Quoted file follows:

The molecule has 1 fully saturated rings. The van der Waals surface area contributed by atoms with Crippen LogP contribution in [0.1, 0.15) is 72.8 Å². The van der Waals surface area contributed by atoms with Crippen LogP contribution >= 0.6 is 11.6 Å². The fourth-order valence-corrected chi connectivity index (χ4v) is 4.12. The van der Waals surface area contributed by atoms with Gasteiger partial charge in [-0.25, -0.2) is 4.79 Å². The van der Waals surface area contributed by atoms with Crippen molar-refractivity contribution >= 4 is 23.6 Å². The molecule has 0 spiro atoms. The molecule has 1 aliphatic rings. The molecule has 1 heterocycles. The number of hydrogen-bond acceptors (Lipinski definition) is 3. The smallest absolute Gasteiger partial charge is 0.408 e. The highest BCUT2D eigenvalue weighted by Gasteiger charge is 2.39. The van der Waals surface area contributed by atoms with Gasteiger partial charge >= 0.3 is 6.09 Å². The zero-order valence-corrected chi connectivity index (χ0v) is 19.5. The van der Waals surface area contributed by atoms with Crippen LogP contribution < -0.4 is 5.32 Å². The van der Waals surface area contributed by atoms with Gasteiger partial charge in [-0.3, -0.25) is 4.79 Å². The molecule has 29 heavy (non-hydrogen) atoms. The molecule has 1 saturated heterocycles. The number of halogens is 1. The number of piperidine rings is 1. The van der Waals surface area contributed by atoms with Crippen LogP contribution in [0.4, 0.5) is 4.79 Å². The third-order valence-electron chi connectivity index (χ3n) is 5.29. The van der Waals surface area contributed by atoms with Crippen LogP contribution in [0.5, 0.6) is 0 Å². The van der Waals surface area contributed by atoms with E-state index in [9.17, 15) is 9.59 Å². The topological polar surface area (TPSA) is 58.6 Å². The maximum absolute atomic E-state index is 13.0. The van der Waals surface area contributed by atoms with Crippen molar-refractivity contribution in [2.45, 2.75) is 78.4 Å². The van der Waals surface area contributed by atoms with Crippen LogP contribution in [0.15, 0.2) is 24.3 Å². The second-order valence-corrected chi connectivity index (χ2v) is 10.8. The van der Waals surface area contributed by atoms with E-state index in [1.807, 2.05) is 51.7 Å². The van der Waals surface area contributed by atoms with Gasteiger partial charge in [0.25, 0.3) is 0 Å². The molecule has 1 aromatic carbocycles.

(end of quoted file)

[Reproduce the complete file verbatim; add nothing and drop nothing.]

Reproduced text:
The molecule has 1 fully saturated rings. The van der Waals surface area contributed by atoms with Crippen LogP contribution in [0.1, 0.15) is 72.8 Å². The van der Waals surface area contributed by atoms with Crippen LogP contribution >= 0.6 is 11.6 Å². The fourth-order valence-corrected chi connectivity index (χ4v) is 4.12. The van der Waals surface area contributed by atoms with Gasteiger partial charge in [-0.25, -0.2) is 4.79 Å². The van der Waals surface area contributed by atoms with Crippen molar-refractivity contribution >= 4 is 23.6 Å². The molecule has 0 spiro atoms. The molecule has 1 aliphatic rings. The molecule has 1 heterocycles. The number of hydrogen-bond acceptors (Lipinski definition) is 3. The smallest absolute Gasteiger partial charge is 0.408 e. The highest BCUT2D eigenvalue weighted by Gasteiger charge is 2.39. The van der Waals surface area contributed by atoms with Gasteiger partial charge >= 0.3 is 6.09 Å². The zero-order valence-corrected chi connectivity index (χ0v) is 19.5. The van der Waals surface area contributed by atoms with Crippen LogP contribution < -0.4 is 5.32 Å². The van der Waals surface area contributed by atoms with Gasteiger partial charge in [-0.3, -0.25) is 4.79 Å². The molecule has 29 heavy (non-hydrogen) atoms. The molecule has 1 saturated heterocycles. The number of halogens is 1. The number of piperidine rings is 1. The van der Waals surface area contributed by atoms with Crippen LogP contribution in [0.4, 0.5) is 4.79 Å². The third-order valence-electron chi connectivity index (χ3n) is 5.29. The van der Waals surface area contributed by atoms with Crippen LogP contribution in [0.5, 0.6) is 0 Å². The van der Waals surface area contributed by atoms with E-state index in [9.17, 15) is 9.59 Å². The topological polar surface area (TPSA) is 58.6 Å². The maximum absolute atomic E-state index is 13.0. The van der Waals surface area contributed by atoms with Crippen molar-refractivity contribution in [2.45, 2.75) is 78.4 Å². The van der Waals surface area contributed by atoms with Crippen LogP contribution in [0.15, 0.2) is 24.3 Å². The second-order valence-corrected chi connectivity index (χ2v) is 10.8. The van der Waals surface area contributed by atoms with E-state index in [1.807, 2.05) is 51.7 Å². The van der Waals surface area contributed by atoms with Gasteiger partial charge in [0.25, 0.3) is 0 Å². The molecule has 1 aromatic carbocycles.